Pharma breathes easy as Trump's drug pricing plan fizzles
President Donald Trump took to the Rose Garden Friday, unveiling the "American Patients First" blueprint that senior administration officials touted as "the most comprehensive plan to tackle prescription drug affordability."
Despite the rhetoric, Wall Street analysts, lobbyists and academics say the plan, which heavily targets the role pharmacy benefit managers play in the healthcare system, will do little to put downward pressure on healthcare spending.
Drugmaker stocks jumped immediately following the President's speech.
"There are no major surprises, it spares the pharmaceutical industry of the reform that they most vehemently oppose," a pharmaceutical lobbyist told BioPharma Dive in an interview following the Trump speech.
"Real reforms that advocates say will move the needle, none of them are included. There's a lot of tinkering around the edges," the lobbyist said. "By and large, the amount of money that this health system, that government and private payers are going to be spending on prescription drugs is probably not going to change significantly."
The blueprint, which echoes many of the ideas first put forward in Trump's FY 2019 proposed budget and the White House Council of Economic Advisers drug pricing report, focuses on four areas: lowering high list prices set by manufacturers; equipping government and private payers with new tools to negotiate prices; lowering out-of-pocket costs for consumers and taking steps to stop other countries from "freeloading" off of American innovation.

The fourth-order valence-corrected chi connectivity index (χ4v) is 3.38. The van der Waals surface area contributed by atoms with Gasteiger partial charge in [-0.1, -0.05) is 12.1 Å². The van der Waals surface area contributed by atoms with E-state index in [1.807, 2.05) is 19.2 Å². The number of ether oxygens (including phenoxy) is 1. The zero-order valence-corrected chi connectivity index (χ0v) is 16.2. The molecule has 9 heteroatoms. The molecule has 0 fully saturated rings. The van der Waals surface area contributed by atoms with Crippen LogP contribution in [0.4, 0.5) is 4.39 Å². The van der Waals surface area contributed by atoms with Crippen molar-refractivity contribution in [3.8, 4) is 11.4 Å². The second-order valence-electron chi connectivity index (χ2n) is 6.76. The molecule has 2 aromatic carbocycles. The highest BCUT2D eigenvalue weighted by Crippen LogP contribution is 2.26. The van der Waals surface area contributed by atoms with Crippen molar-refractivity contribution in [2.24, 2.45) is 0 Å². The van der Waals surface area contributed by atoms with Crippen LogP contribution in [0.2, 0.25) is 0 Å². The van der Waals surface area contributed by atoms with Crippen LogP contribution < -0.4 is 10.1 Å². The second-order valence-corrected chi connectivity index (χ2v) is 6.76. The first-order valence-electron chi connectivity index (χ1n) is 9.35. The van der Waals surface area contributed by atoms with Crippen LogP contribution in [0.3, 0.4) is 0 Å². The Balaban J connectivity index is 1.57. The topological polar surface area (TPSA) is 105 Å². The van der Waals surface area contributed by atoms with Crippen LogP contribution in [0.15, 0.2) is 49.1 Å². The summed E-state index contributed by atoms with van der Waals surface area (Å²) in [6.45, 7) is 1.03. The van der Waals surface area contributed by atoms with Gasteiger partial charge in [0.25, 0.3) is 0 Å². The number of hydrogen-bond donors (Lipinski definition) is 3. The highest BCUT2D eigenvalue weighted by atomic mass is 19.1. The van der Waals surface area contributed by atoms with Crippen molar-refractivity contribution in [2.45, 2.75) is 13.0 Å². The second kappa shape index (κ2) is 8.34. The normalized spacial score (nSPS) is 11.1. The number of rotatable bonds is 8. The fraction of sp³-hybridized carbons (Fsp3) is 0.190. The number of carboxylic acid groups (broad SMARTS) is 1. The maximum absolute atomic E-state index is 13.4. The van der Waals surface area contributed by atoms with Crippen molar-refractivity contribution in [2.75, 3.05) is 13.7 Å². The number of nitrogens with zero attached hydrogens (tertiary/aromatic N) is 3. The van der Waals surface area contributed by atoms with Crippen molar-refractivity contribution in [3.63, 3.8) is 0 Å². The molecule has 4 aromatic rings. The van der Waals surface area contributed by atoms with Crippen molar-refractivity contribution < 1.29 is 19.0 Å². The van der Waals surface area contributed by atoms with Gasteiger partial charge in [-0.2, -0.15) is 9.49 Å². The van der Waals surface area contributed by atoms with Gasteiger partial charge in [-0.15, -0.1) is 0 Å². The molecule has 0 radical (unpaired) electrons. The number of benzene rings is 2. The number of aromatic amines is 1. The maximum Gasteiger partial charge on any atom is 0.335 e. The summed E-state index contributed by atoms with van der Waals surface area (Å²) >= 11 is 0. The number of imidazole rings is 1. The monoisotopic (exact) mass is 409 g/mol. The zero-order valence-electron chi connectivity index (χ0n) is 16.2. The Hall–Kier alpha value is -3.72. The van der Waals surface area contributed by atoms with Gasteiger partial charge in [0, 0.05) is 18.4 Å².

Notably, however, the blueprint only states that "HHS may" take many of proposed actions in response to Trump's call to lower drug prices.
Pricing in drug ads?
Since Trump took office, most of the action on drug pricing has come from the Food and Drug Administration, which has gone about as far as it legally can on the issue by pushing for greater competition in drug markets.
The blueprint echoes some of those initiatives and says curbing abuse of FDA's Risk Evaluation and Mitigation Strategy (REMS) programs will be a priority to help generic drugs come to market faster. It also seeks to promote uptake of biosimilars.
"We are getting tough on drugmakers that exploit our patent laws to choke out competition. Our patent system will reward innovation, but it will not be used as a shield to protect unfair monopolies," Trump said.
The generic drug lobby immediately praised Trump's speech.
"President Trump's embrace of generic and biosimilar competition as a key to lowering brand-name drug prices is an important step forward for patients coping with skyrocketing health care costs," Association for Accessible Medicines CEO Chip Davis said in a statement.
Perhaps the only notable deviation from ideas already hinted at in prior speeches by officials was a call for the FDA to evaluate whether direct-to-consumer drug advertising should include list prices.
"Think about all the time everybody spends watching drug company ads, and how much information companies are required to put in them. If we want to have a real market for drugs, why not have them disclose their prices in the ads, too?" said Department of Health and Human Services Secretary Alex Azar, who spoke at the Rose Garden after Trump. "We're immediately going to look into having the FDA require this."
Medicare Part D changes
Proposed Part D reforms would allow greater benefit design flexibility; provide free generic drugs to low-income seniors; require such plans to pass on a minimum percentage of drug rebates with patients; disincentivize plans to accelerate beneficiaries into catastrophic coverage through branded drugs by establishing a new out-of-pocket maximum.